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Approaches to Understanding Young People from New Social Consciousness Studies

World’s first social survey using tablet PCs

Professor Kikkawa’s specialty is quantitative research to clarify the consciousness and way of thinking of current members of Japanese society based on mathematical grounds by using carefully-designed social surveys and advanced analysis techniques. In the first SSP project conducted in 2015, 9,000 people aged 20 to 64 extracted from the voter lists or Basic Resident Registers obtained from municipal governments throughout Japan. For these people, he conducted door-to-door surveys by using researchers.

In this project, tablets were used instead of paper (questionnaire) and pencil, which had long been used for social research. In this door-to-door survey, a surveyor visits a respondent’s home and the respondent inputs his/her answers directly to the tablet provided while the respondent and surveyor are confirming questionnaires together. According to Professor Kikkawa, this was “the first attempt of its kind in the world.”

As for the reason why the survey tool was changed to a tablet, he said, “The response rate is very low because fewer people are at home. Also, they are concerned about providing their private information. Unlike the questionnaire method, if answers are input directly to a tablet device, there is no fear of the information being seen by others, providing better confidentiality. The data will also be easy to compile, analyze, and save.”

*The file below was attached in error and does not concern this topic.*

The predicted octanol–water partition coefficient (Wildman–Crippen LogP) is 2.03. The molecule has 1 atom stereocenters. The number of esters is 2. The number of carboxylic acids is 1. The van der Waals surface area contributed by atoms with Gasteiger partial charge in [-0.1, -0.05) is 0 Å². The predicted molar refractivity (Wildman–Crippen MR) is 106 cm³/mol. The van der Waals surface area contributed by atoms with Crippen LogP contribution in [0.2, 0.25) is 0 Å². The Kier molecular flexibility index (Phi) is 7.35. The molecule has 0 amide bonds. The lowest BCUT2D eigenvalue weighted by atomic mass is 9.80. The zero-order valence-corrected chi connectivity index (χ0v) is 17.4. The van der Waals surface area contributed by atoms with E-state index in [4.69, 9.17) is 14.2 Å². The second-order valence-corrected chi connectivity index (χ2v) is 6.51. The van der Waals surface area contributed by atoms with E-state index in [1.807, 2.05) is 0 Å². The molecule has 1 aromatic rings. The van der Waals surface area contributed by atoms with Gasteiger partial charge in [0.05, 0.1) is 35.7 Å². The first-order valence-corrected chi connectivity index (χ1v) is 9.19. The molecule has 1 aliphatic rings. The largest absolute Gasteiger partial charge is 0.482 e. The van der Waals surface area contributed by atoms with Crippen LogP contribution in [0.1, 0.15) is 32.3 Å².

Survey design based on the population pyramid

Another major feature of this SSP survey is that its design focuses on young people. “In Japan, with its declining birthrate, there is a much smaller population of people in their 20s and 30s compared with the baby-boomer generation and second-generation baby-boomers, making it impossible to grasp trends from that group using conventional ways of designing survey projects.

In order to understand changes in social consciousness in Japan quickly and figure out what direction Japan will go in in the future, we devised a way to extract the voice of people born in the 80s, 90s, and beyond, now active members of society.”

One of the ideas was including new questions such as on disparity, gender, and education, which are of great interest to Japanese people today. In social surveys, it is important to be able to compare current data with data collected 10 or 20 years ago, so Prof. Kikkawa included an even balance of “fixed-point observation questions (general questions found in typical questionnaires), and questions related to current issues in Japanese society.”